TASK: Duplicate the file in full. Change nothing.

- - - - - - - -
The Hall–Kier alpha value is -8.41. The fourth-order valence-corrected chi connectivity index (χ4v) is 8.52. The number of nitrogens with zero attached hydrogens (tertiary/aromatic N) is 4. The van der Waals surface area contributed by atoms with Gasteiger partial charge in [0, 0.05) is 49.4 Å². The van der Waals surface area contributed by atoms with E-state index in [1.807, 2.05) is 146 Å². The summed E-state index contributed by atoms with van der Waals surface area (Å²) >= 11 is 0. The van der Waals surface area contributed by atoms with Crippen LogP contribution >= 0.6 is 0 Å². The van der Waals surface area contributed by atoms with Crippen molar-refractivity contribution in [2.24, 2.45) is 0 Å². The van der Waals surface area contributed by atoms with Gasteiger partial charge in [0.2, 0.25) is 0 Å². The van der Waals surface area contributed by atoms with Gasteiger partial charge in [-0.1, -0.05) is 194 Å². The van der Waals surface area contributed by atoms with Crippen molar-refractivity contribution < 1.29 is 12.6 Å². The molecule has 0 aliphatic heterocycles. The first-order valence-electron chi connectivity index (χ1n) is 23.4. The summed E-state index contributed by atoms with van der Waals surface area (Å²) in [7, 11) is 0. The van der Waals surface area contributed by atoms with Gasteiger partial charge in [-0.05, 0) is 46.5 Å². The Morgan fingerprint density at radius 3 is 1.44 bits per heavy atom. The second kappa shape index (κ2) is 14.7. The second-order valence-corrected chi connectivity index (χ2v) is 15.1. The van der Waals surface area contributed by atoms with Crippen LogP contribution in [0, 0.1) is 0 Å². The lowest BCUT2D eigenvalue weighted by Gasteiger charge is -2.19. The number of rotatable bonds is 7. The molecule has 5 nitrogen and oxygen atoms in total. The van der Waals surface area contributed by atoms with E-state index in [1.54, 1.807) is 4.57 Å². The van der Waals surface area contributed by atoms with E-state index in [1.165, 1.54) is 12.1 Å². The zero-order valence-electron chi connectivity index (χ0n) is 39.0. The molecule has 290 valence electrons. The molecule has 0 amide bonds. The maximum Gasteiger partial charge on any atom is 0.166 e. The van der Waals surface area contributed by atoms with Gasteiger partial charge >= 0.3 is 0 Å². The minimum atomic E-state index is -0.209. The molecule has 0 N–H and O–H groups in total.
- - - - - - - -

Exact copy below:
The Hall–Kier alpha value is -8.41. The fourth-order valence-corrected chi connectivity index (χ4v) is 8.52. The number of nitrogens with zero attached hydrogens (tertiary/aromatic N) is 4. The van der Waals surface area contributed by atoms with Gasteiger partial charge in [0, 0.05) is 49.4 Å². The van der Waals surface area contributed by atoms with E-state index in [1.807, 2.05) is 146 Å². The summed E-state index contributed by atoms with van der Waals surface area (Å²) >= 11 is 0. The van der Waals surface area contributed by atoms with Crippen LogP contribution >= 0.6 is 0 Å². The van der Waals surface area contributed by atoms with Crippen molar-refractivity contribution in [2.24, 2.45) is 0 Å². The van der Waals surface area contributed by atoms with Gasteiger partial charge in [0.2, 0.25) is 0 Å². The van der Waals surface area contributed by atoms with Gasteiger partial charge in [-0.1, -0.05) is 194 Å². The van der Waals surface area contributed by atoms with Crippen molar-refractivity contribution < 1.29 is 12.6 Å². The molecule has 0 aliphatic heterocycles. The first-order valence-electron chi connectivity index (χ1n) is 23.4. The summed E-state index contributed by atoms with van der Waals surface area (Å²) in [7, 11) is 0. The van der Waals surface area contributed by atoms with Gasteiger partial charge in [-0.05, 0) is 46.5 Å². The Morgan fingerprint density at radius 3 is 1.44 bits per heavy atom. The second kappa shape index (κ2) is 14.7. The second-order valence-corrected chi connectivity index (χ2v) is 15.1. The van der Waals surface area contributed by atoms with Crippen LogP contribution in [0, 0.1) is 0 Å². The lowest BCUT2D eigenvalue weighted by Gasteiger charge is -2.19. The number of rotatable bonds is 7. The molecule has 5 nitrogen and oxygen atoms in total. The van der Waals surface area contributed by atoms with E-state index in [1.54, 1.807) is 4.57 Å². The van der Waals surface area contributed by atoms with E-state index in [1.165, 1.54) is 12.1 Å². The zero-order valence-electron chi connectivity index (χ0n) is 39.0. The molecule has 290 valence electrons. The molecule has 0 amide bonds. The maximum Gasteiger partial charge on any atom is 0.166 e. The van der Waals surface area contributed by atoms with Gasteiger partial charge >= 0.3 is 0 Å². The minimum atomic E-state index is -0.209. The molecule has 0 N–H and O–H groups in total.